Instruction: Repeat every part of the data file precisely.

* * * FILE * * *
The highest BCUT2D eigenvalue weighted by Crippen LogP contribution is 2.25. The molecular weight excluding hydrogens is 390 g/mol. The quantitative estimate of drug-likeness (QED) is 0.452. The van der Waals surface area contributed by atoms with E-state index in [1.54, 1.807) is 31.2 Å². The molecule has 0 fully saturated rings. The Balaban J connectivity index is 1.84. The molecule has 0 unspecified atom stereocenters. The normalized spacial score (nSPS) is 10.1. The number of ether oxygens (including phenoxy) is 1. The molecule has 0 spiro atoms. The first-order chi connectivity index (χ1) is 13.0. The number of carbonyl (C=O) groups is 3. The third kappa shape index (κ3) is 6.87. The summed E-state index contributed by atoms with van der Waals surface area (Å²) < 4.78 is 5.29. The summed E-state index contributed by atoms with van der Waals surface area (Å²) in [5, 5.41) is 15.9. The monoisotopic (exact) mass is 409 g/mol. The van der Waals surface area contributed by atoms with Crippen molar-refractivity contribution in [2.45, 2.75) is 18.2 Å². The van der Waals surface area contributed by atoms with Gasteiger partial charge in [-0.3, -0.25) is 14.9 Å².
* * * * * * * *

The highest BCUT2D eigenvalue weighted by Crippen LogP contribution is 2.25. The molecular weight excluding hydrogens is 390 g/mol. The quantitative estimate of drug-likeness (QED) is 0.452. The van der Waals surface area contributed by atoms with E-state index in [1.54, 1.807) is 31.2 Å². The molecule has 0 fully saturated rings. The Balaban J connectivity index is 1.84. The molecule has 0 unspecified atom stereocenters. The normalized spacial score (nSPS) is 10.1. The number of ether oxygens (including phenoxy) is 1. The molecule has 0 spiro atoms. The first-order chi connectivity index (χ1) is 13.0. The number of carbonyl (C=O) groups is 3. The third kappa shape index (κ3) is 6.87. The summed E-state index contributed by atoms with van der Waals surface area (Å²) < 4.78 is 5.29. The summed E-state index contributed by atoms with van der Waals surface area (Å²) in [5, 5.41) is 15.9. The monoisotopic (exact) mass is 409 g/mol. The van der Waals surface area contributed by atoms with Crippen molar-refractivity contribution in [2.45, 2.75) is 18.2 Å². The van der Waals surface area contributed by atoms with Gasteiger partial charge in [-0.3, -0.25) is 14.9 Å².